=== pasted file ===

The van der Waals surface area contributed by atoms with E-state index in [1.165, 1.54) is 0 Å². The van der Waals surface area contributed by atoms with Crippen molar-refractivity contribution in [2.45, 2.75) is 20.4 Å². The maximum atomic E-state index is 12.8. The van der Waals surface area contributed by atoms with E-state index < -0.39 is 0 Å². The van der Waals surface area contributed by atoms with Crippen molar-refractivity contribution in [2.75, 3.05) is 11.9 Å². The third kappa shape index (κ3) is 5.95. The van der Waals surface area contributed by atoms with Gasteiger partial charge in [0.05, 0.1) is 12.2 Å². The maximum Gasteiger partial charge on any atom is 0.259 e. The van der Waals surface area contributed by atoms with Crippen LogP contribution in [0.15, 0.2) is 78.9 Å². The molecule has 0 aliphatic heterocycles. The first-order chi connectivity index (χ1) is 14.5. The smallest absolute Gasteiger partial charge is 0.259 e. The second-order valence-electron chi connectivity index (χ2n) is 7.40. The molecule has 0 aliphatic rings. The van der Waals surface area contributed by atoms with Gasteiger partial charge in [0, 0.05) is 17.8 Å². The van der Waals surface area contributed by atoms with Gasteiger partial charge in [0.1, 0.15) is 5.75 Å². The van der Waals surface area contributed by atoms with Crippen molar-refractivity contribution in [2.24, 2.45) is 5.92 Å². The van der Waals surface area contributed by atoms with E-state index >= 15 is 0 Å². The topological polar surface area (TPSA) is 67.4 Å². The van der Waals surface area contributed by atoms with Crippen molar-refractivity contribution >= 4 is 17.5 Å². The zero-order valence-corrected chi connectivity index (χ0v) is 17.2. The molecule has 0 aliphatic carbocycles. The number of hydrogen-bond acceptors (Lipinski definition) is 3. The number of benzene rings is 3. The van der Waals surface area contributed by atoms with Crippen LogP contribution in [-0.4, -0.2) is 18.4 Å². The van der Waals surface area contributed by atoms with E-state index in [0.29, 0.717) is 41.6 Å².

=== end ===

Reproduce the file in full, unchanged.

The van der Waals surface area contributed by atoms with E-state index in [1.165, 1.54) is 0 Å². The van der Waals surface area contributed by atoms with Crippen molar-refractivity contribution in [2.45, 2.75) is 20.4 Å². The maximum atomic E-state index is 12.8. The van der Waals surface area contributed by atoms with E-state index < -0.39 is 0 Å². The van der Waals surface area contributed by atoms with Crippen molar-refractivity contribution in [2.75, 3.05) is 11.9 Å². The third kappa shape index (κ3) is 5.95. The van der Waals surface area contributed by atoms with Gasteiger partial charge in [0.05, 0.1) is 12.2 Å². The maximum Gasteiger partial charge on any atom is 0.259 e. The van der Waals surface area contributed by atoms with Crippen LogP contribution in [0.15, 0.2) is 78.9 Å². The molecule has 0 aliphatic heterocycles. The first-order chi connectivity index (χ1) is 14.5. The smallest absolute Gasteiger partial charge is 0.259 e. The second-order valence-electron chi connectivity index (χ2n) is 7.40. The molecule has 0 aliphatic rings. The van der Waals surface area contributed by atoms with Gasteiger partial charge in [0, 0.05) is 17.8 Å². The van der Waals surface area contributed by atoms with Gasteiger partial charge in [0.1, 0.15) is 5.75 Å². The van der Waals surface area contributed by atoms with Crippen molar-refractivity contribution in [2.24, 2.45) is 5.92 Å². The van der Waals surface area contributed by atoms with E-state index >= 15 is 0 Å². The topological polar surface area (TPSA) is 67.4 Å². The van der Waals surface area contributed by atoms with Crippen molar-refractivity contribution >= 4 is 17.5 Å². The zero-order valence-corrected chi connectivity index (χ0v) is 17.2. The molecule has 0 aliphatic carbocycles. The number of hydrogen-bond acceptors (Lipinski definition) is 3. The number of benzene rings is 3. The van der Waals surface area contributed by atoms with Crippen LogP contribution in [-0.4, -0.2) is 18.4 Å². The van der Waals surface area contributed by atoms with E-state index in [0.29, 0.717) is 41.6 Å².